The sad part of this situation is that average folks don't understand the difference between the marginal rate and the effective rate. The reason the average person doesn't understand the distinction is that the elites -- in conjunction with the corporate media -- make the whole thing sound so complicated that most folks simply throw up their hands and go with whatever definition is supplied FOR them BY the elites.

So, as a public service, I'm going to provide an easy to understand distinction, one that you should file away in your noggin. The marginal tax rate is the rate indicated BEFORE a corporation begins the process of including a whole host of exemptions and deductions. The effective tax rate is what it actually paid AFTER all those exemptions and deductions are added up and then subtracted from the tax bill due.

The marginal rate always will be a higher rate than the effective tax rate. Consequently, the marginal rate isn't all that important. What you should pay attention to is the effective rate. That's the one that matters. And it is for this reason alone that most corporations talk about the former, not the latter!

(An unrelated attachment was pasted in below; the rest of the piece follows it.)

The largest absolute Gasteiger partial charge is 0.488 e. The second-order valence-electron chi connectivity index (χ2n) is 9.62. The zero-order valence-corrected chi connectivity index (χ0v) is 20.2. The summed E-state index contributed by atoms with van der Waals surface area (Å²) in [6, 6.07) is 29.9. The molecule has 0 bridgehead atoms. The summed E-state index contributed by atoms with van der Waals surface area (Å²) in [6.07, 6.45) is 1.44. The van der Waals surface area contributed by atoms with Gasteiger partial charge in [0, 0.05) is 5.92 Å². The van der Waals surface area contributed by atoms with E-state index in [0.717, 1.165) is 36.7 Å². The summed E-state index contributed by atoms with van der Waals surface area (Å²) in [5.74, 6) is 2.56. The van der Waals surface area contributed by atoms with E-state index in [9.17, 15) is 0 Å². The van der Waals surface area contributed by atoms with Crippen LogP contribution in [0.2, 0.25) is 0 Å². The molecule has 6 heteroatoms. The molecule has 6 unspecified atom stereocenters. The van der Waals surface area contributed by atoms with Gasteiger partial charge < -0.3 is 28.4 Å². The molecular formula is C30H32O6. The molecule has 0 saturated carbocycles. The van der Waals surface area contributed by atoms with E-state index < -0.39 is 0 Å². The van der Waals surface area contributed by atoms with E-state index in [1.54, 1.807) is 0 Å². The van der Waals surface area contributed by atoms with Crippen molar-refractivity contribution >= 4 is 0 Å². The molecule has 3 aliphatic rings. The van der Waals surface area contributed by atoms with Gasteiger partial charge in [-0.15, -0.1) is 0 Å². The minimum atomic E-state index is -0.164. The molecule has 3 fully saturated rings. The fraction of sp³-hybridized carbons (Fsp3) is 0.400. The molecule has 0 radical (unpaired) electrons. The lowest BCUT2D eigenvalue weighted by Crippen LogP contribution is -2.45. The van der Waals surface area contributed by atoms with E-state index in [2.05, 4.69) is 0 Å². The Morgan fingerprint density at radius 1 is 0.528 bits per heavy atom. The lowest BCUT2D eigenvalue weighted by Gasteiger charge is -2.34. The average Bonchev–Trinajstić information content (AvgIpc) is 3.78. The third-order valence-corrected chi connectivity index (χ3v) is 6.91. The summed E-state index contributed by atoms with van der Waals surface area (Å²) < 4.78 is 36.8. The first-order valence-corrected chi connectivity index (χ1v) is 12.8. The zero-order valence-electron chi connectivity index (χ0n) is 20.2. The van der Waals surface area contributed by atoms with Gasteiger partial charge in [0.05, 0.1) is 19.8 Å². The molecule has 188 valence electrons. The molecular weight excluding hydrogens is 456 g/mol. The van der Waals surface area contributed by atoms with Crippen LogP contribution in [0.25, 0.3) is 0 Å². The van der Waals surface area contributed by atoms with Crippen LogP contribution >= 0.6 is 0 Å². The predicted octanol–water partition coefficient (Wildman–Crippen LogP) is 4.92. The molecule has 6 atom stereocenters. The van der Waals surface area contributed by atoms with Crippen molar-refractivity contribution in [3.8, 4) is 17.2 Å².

Mencius - Book 2, Part 2, Chapter 10A

Mencius gave up his office, and made arrangements for returning to his native State.

The king came to visit him, and said, 'Formerly, I wished to see you, but in vain. Then, I got the opportunity of being by your side, and all my court joyed exceedingly along with me. Now again you abandon me, and are returning home. I do not know if hereafter I may expect to have another opportunity of seeing you.' Mencius replied, 'I dare not request permission to visit you at any particular time, but, indeed, it is what I desire.'

Another day, the king said to the officer Shih, 'I wish to give Mencius a house, somewhere in the middle of the kingdom, and to support his disciples with an allowance of chung, that all the officers and the people may have such an example to reverence and imitate. Had you not better tell him this for me?'

Shih took advantage to convey this message by means of the disciple Ch'an, who reported his words to Mencius.
~ James Legge translation via nothingistic.org ~
Go here to read the introductory post to this serialized version of the Works of Mencius.

Daily Tao - Memory

Q. The self is ever present, timeless, deathless, the body comes, changes and goes. But I don't remember before my birth.

A. Memory is a toy of the mind and the self has no use for it. The self is non-dual so how can it have a memory or a need for one. Yes the self is timeless, so this idea of "before" your birth is nothing but a mind game too.

Discover the true self, and these questions will extinguish.

Daily Tao is a reprint from Ta-Wan's blog, Daily Cup of Tao, which offers one post per day for an entire year. You also can read these posts in an ebook.